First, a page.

From crisis of socialism to financial crisis


With the fall of the right-wing government of Janez Janša and the consolidation of a new left/centre wing government, the Slovenian uprisings came to an end. In the aftermath of the uprisings, the most pronounced aspect is the repression that hit hardest in Maribor; recently, seven people were sentenced to seven months’ imprisonment on the grounds of being a part of an organized group, which obstructed police during the third Maribor uprising. The charges are absurd: those people were randomly chosen and did not even know each other. Considering this fact, each and every one of us who were at the uprisings were a part of an organized group which tried to obstruct a work of police, protecting those against whom the uprisings were directed.[2] Also the repression was certainly not limited to Maribor: we have already seen one person that was active on Ljubljana protests being sentenced to probation in his absence. Police also resorted to widespread issuing of fines to protesters all across the country. Thus, one immediate task is quite clear: we have to struggle with all those who were hit by repression and demand amnesty for all political prisoners.

But the experience of the uprising also opened other paths of thinking that need to be analyzed for better understanding of the process:

Linking of the uprising to the individual national context is a problem that we detect not only in the case of the Slovenia, but also elsewhere, where mass revolts follow the same course (for example Turkey, as Turkish students presented on 7th September). Even if they are strong in dissolving corrupt, authoritarian forms of power, they will come to a dead end if they are interpreted within the framework of the nation-state and existing institutional settings. Destroying the regime of corruption, then, demands that we construct a common, instituent European struggle.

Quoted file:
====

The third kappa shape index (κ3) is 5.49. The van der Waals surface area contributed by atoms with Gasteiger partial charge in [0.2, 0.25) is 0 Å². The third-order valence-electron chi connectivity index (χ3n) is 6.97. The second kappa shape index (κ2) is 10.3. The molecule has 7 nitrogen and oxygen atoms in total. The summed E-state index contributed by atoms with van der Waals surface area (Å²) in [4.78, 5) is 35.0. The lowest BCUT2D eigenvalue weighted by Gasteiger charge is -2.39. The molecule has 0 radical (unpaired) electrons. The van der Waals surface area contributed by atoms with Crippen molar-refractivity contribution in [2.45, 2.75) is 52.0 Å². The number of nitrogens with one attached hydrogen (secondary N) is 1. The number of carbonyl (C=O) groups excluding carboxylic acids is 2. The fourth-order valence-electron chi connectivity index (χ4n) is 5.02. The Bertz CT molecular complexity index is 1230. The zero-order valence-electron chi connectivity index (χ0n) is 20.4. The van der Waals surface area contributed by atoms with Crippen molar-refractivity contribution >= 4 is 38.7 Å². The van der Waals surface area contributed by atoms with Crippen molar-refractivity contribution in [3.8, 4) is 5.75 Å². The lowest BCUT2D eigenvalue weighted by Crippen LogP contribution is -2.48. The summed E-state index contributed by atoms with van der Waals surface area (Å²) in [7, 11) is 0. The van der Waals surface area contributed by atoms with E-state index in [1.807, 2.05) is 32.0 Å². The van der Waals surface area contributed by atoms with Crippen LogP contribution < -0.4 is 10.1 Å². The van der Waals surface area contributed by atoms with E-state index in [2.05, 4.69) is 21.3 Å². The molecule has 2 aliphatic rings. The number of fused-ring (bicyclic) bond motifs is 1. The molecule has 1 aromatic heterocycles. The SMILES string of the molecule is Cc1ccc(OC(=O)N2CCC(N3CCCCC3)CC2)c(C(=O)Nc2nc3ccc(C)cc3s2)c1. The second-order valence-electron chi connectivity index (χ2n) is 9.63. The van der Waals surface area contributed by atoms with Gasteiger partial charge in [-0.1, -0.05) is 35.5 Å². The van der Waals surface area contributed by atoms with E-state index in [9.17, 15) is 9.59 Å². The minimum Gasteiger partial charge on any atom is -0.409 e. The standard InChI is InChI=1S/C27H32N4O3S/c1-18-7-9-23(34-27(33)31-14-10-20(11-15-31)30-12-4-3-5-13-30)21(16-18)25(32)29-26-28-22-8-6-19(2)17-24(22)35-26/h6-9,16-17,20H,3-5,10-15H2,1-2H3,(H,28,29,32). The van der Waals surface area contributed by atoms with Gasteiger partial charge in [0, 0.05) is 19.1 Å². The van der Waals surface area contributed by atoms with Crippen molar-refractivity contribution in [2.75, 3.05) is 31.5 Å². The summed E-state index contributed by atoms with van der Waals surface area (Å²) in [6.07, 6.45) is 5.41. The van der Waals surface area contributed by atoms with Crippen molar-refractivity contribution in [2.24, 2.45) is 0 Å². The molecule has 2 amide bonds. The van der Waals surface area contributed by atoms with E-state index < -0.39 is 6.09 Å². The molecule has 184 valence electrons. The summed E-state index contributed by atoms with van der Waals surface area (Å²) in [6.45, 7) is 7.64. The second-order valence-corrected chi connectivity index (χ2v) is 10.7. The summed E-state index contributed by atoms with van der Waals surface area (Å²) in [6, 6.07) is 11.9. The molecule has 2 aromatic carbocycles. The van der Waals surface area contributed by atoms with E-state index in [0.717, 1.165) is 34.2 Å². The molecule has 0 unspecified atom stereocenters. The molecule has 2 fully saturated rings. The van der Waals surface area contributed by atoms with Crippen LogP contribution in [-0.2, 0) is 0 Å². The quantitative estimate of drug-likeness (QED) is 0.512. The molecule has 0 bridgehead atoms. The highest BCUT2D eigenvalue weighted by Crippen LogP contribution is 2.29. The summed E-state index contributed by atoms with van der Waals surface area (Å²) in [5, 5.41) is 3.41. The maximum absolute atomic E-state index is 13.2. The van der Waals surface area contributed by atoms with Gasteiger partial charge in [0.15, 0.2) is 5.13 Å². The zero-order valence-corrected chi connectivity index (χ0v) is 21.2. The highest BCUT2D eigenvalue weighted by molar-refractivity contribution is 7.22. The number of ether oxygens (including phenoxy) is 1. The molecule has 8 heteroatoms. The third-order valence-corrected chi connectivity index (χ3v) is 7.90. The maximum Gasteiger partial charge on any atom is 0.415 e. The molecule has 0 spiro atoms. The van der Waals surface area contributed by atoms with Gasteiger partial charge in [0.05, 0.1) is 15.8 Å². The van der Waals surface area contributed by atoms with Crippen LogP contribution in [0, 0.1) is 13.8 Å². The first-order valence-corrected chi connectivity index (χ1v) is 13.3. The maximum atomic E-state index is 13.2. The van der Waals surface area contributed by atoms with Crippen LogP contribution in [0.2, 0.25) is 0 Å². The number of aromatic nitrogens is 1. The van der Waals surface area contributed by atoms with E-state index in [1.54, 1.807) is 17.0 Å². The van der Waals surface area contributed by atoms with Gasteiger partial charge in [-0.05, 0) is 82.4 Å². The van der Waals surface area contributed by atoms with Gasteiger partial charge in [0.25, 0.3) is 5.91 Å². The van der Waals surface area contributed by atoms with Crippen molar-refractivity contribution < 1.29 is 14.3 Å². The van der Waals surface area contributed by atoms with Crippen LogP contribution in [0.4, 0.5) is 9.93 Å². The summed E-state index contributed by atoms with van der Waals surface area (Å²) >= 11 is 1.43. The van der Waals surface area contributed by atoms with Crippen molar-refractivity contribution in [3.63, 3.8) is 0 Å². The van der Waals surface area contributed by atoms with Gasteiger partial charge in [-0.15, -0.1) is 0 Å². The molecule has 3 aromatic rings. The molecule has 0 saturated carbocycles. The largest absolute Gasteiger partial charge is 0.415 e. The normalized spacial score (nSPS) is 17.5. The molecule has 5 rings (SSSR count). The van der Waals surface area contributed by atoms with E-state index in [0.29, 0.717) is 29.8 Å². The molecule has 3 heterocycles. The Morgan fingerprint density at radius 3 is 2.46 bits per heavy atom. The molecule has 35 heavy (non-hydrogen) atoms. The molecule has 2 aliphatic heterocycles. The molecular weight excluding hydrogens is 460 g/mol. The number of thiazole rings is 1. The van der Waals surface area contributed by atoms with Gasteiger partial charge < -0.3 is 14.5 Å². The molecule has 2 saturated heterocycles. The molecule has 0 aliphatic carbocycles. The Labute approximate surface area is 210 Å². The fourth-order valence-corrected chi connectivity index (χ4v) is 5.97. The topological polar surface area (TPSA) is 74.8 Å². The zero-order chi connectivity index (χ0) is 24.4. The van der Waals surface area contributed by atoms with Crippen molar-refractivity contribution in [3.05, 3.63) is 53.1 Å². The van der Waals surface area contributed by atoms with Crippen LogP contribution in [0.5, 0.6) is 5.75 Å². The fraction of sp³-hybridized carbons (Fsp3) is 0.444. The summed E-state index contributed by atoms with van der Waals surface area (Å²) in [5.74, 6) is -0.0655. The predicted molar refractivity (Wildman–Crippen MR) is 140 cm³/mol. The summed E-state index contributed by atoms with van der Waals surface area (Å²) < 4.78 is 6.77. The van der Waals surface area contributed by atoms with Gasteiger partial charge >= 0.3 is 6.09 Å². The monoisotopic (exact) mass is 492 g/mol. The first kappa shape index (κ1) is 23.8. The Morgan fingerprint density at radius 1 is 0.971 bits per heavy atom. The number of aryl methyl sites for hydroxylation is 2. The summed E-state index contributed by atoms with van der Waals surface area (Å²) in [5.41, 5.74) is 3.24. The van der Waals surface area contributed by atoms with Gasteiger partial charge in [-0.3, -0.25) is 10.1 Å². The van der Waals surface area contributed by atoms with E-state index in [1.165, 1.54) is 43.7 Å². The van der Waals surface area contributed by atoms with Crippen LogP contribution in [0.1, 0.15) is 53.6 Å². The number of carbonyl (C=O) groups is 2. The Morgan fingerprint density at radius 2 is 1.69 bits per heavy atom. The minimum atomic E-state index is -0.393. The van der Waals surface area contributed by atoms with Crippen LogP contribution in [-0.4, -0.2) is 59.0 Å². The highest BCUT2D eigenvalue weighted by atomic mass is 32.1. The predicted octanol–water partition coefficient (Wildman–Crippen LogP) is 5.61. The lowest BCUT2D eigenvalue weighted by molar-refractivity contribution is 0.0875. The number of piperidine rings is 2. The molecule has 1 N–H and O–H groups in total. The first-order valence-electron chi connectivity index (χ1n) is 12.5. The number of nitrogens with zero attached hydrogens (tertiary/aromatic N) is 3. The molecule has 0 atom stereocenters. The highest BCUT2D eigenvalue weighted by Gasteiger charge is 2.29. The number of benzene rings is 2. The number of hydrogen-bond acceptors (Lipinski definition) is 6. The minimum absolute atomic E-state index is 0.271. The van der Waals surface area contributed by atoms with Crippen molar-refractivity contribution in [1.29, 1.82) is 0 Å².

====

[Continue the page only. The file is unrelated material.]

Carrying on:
Slovenian uprisings are part of the global resistance to the crisis and its management that manifest itself on specific local level, which is determined also by transformations of society during transition period. Among many others, two subjects are worth mentioning when speaking about uprisings since they, very generally speaking, dictated two different articulations of the discontent and possible alternatives. One is composed of people unsatisfied with the process of transition, who are proposing alternatives aimed at correcting the “mistakes” done in the past resulting in corruption and widening gap between rich and poor. The other is composed of mostly young people criticizing the system, which is not offering any opportunities and future perspectives and therefore needs to be changed. How can (if at all) different subjects handle dynamic that was dictated in the period of uprisings in the terms of cooperating to institute a common struggle?

The main question therefore remains: How can we think about alternatives? In the months of protests we saw a gradual transformation from using the slogan “No one represents us!” to address the crisis of representation to a widespread idea about the establishment of a new left party as the only possibility of a “real social change”. On one side this was a result of normalization process but on the other it was also a result of slow development of alternative forms of organizing. This is why we have to develop a movement structures that will play their role also in the times of uprising.

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